Directed by: John Duigan
Starring: Hugh Grant, Tara Fitzgerald, Sam Neill, Elle Macpherson, Portia de Rossi
Upon looking up John Duigan’s Sirens (1994) on the Internet Movie Database, I was surprised to see that the film had managed to stir up a degree of controversy among the site’s self-appointed reviewers. The lion’s share of the remarks are positive, but it wasn’t the existence of negative ones that surprised me—it was the anger behind them, as if the posters had been personally insulted by the movie. (That some of these dismissed the film as “soft-core porn” and complained that “like most European films”—never mind that it’s an Australian film—it is “too obsessed with sex and sensuality” probably explains much.) It surprised me mostly because Sirens has always seemed a very gentle, charming and completely unthreatening work to me. Watching it again, I still found it that way, though I began to understand how some people might find it threatening.
Duigan’s film is a fictionalized portrait of Australian artist Norman Lindsay, though the film was shot at his home, uses his name, the names of his wife and children and some of his artwork. The movie is built around the story of a young Anglican priest, Anthony Campion (Hugh Grant), being sent—along with his prim wife Estella (Tara Fitzgerald)—to persuade Lindsay to remove a painting deemed “blasphemous” from a show of his works. It is not a true story, but it’s the kind of story that could have been true. The great “sin” in Duigan’s film, it seems, lies in the way it normalizes nudity, sexuality and sensuality—especially since it does so in a setting that is obviously meant to symbolize the Garden of Eden. If that sort of thing bothers you, then Sirens isn’t for you. If it doesn’t, then it’s apt to be a thoroughly pleasurable experience.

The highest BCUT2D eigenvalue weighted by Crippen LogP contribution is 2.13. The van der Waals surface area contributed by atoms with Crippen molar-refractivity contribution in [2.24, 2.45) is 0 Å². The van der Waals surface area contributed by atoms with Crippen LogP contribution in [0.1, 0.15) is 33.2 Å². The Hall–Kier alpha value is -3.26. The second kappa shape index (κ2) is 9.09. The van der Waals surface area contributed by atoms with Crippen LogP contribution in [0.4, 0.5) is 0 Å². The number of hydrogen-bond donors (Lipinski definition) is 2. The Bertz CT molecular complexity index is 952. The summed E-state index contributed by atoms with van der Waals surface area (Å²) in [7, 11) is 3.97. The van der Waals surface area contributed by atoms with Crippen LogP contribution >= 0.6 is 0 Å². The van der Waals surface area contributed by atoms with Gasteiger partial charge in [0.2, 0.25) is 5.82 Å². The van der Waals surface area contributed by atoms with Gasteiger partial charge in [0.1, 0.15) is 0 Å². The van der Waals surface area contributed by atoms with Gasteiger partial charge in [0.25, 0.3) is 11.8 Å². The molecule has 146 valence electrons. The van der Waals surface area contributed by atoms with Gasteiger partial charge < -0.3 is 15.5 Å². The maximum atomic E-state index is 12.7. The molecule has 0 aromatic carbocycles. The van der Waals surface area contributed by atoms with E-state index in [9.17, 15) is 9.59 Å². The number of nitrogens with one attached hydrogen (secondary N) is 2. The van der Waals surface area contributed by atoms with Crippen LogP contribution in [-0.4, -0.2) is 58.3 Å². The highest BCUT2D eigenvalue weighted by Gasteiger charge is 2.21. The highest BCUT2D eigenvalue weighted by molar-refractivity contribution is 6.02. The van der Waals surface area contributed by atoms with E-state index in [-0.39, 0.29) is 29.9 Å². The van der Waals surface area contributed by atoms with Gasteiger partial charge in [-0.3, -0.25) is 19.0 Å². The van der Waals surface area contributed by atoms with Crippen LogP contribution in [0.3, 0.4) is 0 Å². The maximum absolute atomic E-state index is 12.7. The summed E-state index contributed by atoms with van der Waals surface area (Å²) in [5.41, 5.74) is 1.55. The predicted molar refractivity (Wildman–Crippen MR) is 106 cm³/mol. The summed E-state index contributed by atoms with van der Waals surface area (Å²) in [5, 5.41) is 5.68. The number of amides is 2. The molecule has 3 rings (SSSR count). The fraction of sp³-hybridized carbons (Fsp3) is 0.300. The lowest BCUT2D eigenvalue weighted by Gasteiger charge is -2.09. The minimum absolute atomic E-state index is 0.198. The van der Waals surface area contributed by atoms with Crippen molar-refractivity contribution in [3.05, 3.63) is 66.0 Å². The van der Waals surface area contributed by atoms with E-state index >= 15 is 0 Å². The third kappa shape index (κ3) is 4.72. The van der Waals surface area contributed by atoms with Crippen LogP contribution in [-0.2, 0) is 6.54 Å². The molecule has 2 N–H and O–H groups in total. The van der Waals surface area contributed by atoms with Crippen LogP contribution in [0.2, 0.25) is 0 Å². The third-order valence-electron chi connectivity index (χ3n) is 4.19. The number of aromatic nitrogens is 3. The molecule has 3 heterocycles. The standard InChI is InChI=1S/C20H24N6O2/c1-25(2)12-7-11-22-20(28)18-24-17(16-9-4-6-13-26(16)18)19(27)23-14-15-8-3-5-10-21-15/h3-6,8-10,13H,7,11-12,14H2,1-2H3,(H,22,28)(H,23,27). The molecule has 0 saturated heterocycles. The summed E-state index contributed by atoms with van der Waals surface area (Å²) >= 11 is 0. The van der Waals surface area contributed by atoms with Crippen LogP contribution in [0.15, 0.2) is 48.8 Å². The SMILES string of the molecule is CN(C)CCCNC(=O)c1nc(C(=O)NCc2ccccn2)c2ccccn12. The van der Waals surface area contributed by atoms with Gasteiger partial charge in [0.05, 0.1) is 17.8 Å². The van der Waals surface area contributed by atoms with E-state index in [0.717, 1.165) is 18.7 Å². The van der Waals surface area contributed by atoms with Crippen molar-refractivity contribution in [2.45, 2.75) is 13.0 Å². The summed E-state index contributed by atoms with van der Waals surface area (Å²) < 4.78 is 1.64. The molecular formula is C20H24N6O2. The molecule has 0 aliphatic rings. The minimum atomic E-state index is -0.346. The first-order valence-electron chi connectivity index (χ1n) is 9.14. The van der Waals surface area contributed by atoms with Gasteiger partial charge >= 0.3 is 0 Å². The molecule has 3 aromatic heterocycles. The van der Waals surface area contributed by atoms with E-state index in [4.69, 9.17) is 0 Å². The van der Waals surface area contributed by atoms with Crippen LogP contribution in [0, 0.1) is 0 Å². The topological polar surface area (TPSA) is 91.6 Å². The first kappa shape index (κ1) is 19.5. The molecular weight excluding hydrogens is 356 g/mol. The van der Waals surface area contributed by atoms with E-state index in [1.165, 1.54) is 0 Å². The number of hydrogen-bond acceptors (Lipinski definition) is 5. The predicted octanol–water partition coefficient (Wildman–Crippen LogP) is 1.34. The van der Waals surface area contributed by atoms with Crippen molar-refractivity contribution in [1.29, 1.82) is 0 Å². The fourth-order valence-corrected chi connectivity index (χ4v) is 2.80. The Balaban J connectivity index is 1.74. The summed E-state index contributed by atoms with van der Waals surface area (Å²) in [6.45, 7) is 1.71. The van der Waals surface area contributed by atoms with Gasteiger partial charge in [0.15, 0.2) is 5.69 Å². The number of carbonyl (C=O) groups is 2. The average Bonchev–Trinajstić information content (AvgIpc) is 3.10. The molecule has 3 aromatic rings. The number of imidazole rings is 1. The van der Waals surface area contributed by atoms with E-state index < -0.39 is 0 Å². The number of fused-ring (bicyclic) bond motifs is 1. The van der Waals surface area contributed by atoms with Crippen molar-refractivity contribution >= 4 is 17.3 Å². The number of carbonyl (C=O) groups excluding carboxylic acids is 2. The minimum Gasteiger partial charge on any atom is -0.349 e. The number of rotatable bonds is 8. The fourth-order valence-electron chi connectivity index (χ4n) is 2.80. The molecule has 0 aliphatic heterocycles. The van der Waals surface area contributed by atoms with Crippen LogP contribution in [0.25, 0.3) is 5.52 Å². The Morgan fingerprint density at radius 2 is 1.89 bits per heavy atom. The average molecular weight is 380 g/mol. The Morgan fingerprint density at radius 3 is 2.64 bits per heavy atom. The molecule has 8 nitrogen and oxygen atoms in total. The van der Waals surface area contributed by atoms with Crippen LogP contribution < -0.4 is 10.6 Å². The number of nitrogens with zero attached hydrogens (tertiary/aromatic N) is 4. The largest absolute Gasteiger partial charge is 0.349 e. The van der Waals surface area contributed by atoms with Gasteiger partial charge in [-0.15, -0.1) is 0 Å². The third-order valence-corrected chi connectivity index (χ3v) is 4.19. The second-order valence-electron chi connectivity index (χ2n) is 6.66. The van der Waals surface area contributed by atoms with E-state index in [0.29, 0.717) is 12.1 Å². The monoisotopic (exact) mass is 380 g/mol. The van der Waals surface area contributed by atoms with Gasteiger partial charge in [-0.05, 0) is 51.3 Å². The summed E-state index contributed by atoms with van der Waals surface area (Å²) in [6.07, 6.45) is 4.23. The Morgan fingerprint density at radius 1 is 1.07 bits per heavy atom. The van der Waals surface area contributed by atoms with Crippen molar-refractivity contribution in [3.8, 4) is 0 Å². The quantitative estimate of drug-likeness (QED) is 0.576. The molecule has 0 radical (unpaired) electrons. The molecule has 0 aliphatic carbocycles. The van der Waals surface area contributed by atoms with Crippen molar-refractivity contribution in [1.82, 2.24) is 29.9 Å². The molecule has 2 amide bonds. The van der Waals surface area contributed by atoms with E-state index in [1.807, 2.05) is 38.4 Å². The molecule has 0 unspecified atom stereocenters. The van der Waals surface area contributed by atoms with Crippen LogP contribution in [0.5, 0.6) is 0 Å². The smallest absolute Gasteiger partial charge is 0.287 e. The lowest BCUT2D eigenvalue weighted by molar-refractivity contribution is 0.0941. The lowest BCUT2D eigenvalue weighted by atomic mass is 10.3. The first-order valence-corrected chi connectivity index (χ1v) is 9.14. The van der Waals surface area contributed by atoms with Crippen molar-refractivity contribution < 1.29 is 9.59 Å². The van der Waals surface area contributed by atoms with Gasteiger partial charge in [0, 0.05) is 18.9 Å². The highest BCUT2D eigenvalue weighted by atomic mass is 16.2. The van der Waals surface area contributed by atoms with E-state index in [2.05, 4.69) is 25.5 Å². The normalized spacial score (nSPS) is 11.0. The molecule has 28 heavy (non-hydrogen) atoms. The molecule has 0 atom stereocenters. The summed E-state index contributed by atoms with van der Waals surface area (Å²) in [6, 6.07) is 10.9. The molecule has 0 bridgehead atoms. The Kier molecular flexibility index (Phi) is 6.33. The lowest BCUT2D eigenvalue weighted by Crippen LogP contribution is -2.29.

Sirens is certainly one of the most beautiful movies you’re likely to see—not just in its depiction of the Australian landscape (never seen to better advantage), but also in its flights of artistic fancy. Images of Lindsay’s three models presented as floating fairies against the night sky, rose petals falling on the sleeping Estella Campion, and a marvelously sensual scene based on Millais’ painting Ophelia will linger in the mind long after the film is over. It’s a truly gorgeous film—and apparently a far more dangerous one than I’d ever imagined!